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6 amazing facts about electricity transmission in China

Jun 11, 2011 - greenbang.com

It’s well known that China has been going gangbusters on developing its energy infrastructure, rapidly building everything from not-so-green new coal-fired power to a massive solar photovoltaics manufacturing base to large deployments of wind power. While its energy resources have been growing, though, its transmission capacity has some serious catching-up to do.

So what’s the state of electricity transmission in China? Read on:

  • Between now and 2015, the State Grid Corporation of China — China’s, and the world’s, largest electricity transmission and distribution company — expects to deploy some 337,000 kilometres (more than 209,000 miles) of 110-volt-plus power lines across the country.
  • China has become the top global market for next-generation electricity transmission lines. By next year, State Grid expects to have spent $44 billion on ultra-high voltage transmission equipment and improvements.
  • China has dramatically expanded its power generation capabilities, perhaps too much, in recent years. Transmission capacity hasn’t been able to keep up, with the result being electricity-generating facilities left idle because of high transmission costs. According to China Briefing, around 60 per cent of the country’s generating capacity can go unused. Rolling power outages to control demand are also still the norm.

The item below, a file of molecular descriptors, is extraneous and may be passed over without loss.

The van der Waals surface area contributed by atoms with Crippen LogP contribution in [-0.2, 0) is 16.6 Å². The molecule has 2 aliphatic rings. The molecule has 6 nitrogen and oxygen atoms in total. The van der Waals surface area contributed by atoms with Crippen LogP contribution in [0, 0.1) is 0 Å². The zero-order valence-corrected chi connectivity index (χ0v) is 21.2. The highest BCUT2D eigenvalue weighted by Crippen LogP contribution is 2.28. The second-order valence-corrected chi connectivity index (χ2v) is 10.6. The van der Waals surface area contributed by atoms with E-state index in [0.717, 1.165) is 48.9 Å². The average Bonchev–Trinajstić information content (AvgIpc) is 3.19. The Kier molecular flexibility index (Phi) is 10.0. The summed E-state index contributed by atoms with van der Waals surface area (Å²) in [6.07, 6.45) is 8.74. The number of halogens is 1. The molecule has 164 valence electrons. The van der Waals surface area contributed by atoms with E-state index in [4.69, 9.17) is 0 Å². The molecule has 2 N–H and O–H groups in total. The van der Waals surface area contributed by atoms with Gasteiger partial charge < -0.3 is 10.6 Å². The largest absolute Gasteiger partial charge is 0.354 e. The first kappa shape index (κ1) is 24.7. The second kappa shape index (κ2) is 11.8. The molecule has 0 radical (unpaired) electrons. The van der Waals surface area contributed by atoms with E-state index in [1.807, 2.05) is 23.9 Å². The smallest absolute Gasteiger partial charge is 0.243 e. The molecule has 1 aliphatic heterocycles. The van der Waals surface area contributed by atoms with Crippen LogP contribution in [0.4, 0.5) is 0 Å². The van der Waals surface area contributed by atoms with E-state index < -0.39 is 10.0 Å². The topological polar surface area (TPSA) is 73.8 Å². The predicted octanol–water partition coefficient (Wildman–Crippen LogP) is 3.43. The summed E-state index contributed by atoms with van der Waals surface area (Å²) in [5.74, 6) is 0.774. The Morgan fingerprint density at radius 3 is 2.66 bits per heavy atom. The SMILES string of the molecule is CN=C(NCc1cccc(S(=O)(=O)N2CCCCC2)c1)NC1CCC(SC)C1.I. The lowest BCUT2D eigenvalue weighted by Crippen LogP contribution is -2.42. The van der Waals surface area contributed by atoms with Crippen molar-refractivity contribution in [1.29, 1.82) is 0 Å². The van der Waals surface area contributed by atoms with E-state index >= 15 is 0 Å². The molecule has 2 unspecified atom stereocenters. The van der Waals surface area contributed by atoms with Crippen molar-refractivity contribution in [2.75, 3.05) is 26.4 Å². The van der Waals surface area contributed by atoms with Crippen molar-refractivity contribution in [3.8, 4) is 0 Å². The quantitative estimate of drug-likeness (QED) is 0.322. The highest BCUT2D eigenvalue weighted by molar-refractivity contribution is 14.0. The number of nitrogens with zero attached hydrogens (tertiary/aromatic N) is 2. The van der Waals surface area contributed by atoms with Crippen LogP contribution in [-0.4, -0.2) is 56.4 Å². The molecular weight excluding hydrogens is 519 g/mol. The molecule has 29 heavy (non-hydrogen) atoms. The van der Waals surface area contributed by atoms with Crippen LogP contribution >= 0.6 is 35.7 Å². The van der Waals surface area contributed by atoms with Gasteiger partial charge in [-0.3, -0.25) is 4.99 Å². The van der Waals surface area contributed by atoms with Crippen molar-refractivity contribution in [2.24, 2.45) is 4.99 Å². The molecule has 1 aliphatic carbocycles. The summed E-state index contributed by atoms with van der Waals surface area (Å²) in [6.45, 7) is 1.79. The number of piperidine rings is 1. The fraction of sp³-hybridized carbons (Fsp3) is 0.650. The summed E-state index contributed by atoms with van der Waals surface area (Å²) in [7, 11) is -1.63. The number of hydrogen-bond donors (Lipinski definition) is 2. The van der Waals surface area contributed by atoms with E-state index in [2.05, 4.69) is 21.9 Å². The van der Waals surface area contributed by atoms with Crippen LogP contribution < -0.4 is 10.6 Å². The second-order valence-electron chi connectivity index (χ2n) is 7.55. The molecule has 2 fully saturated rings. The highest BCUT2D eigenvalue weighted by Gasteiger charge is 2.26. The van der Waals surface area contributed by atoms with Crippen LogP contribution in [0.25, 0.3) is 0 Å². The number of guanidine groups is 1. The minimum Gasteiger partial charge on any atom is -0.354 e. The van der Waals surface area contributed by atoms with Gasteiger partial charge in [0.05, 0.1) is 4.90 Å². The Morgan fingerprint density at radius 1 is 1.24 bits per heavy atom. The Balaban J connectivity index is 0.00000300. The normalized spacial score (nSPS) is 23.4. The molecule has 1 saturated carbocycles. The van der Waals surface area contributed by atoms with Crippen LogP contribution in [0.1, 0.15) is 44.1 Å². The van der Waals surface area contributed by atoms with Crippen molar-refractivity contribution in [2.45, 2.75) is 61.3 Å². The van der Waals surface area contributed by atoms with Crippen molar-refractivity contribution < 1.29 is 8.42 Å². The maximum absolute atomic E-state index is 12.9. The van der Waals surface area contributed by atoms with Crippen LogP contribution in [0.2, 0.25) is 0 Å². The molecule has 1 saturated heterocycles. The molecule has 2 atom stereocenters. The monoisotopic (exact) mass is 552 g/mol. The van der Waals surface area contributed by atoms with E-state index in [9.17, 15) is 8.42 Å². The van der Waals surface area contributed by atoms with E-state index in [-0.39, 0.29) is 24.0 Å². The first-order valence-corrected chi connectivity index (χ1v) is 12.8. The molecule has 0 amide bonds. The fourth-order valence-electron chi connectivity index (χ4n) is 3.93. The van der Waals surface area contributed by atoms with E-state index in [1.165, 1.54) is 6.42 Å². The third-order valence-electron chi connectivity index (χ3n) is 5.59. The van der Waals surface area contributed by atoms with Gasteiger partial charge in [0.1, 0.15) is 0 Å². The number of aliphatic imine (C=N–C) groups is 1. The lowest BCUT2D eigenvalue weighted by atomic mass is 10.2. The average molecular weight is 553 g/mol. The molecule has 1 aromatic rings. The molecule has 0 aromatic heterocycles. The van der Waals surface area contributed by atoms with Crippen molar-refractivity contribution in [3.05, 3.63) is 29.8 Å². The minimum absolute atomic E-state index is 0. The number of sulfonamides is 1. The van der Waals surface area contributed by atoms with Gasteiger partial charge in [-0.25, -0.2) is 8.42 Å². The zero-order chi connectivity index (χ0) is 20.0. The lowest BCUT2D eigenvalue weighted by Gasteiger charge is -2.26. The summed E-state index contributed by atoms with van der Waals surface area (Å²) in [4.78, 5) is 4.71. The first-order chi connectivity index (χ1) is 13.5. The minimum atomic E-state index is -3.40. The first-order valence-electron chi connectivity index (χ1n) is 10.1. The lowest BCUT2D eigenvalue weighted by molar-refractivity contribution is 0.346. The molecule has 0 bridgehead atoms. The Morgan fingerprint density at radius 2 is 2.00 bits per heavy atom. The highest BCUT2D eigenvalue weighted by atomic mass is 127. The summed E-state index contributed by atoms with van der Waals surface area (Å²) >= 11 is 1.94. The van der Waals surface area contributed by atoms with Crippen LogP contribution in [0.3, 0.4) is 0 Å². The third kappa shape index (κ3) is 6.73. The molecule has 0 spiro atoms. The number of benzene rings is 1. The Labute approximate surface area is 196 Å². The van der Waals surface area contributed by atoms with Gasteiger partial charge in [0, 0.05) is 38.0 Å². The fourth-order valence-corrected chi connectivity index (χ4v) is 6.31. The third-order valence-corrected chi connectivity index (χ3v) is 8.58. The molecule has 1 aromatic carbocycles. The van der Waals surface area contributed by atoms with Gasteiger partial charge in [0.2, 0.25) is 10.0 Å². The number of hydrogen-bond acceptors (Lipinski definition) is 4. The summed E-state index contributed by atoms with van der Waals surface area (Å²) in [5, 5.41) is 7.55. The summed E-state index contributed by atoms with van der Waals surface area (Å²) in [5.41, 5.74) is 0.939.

• Realising that its transmission and distribution infrastructure is in need of major upgrading, Chinese officials last year began opening the door to foreign investment in smart-grid development. China Briefing estimates the value of that sector could top 1 trillion renminbi ($154 billion).
  • Sending electricity across the grid efficiently is especially difficult in as geographically large a country as China. To combat the problem of voltage drops over long transmission distances, the country is building new systems for ultra-high voltage (UHV) electricity transmission. The State Grid Corporation of China expects to spend nearly $88 billion on UHV projects between now and 2020.
  • State Grid’s UHV projects are likely to break a host of energy industry records, including those for largest transmission capacity (a planned 7,200-megawatt capacity for the Jinping-Sunan circuit set for completion in 2012) and longest transmission distance (2,096 kilometres, or 1,302 miles, Jinping-Sunan).